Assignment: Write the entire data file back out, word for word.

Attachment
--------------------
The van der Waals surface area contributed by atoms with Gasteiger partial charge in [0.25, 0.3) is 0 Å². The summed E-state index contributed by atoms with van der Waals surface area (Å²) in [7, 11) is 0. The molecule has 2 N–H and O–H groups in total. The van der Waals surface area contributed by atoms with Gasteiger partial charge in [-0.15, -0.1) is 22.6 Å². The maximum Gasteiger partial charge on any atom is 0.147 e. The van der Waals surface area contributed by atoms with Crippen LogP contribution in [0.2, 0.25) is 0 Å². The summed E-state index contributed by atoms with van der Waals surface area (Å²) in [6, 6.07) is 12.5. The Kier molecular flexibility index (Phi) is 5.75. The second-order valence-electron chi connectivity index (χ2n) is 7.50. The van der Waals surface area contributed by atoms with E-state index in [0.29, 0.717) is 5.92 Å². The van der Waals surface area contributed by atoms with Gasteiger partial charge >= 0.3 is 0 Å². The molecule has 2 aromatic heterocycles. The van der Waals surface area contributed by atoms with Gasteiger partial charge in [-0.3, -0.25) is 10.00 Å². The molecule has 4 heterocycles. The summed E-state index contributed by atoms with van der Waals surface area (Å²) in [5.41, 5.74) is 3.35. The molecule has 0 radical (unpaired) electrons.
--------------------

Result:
The van der Waals surface area contributed by atoms with Gasteiger partial charge in [0.25, 0.3) is 0 Å². The summed E-state index contributed by atoms with van der Waals surface area (Å²) in [7, 11) is 0. The molecule has 2 N–H and O–H groups in total. The van der Waals surface area contributed by atoms with Gasteiger partial charge in [-0.15, -0.1) is 22.6 Å². The maximum Gasteiger partial charge on any atom is 0.147 e. The van der Waals surface area contributed by atoms with Crippen LogP contribution in [0.2, 0.25) is 0 Å². The summed E-state index contributed by atoms with van der Waals surface area (Å²) in [6, 6.07) is 12.5. The Kier molecular flexibility index (Phi) is 5.75. The second-order valence-electron chi connectivity index (χ2n) is 7.50. The van der Waals surface area contributed by atoms with E-state index in [0.29, 0.717) is 5.92 Å². The van der Waals surface area contributed by atoms with Gasteiger partial charge >= 0.3 is 0 Å². The molecule has 2 aromatic heterocycles. The van der Waals surface area contributed by atoms with Gasteiger partial charge in [-0.3, -0.25) is 10.00 Å². The molecule has 4 heterocycles. The summed E-state index contributed by atoms with van der Waals surface area (Å²) in [5.41, 5.74) is 3.35. The molecule has 0 radical (unpaired) electrons.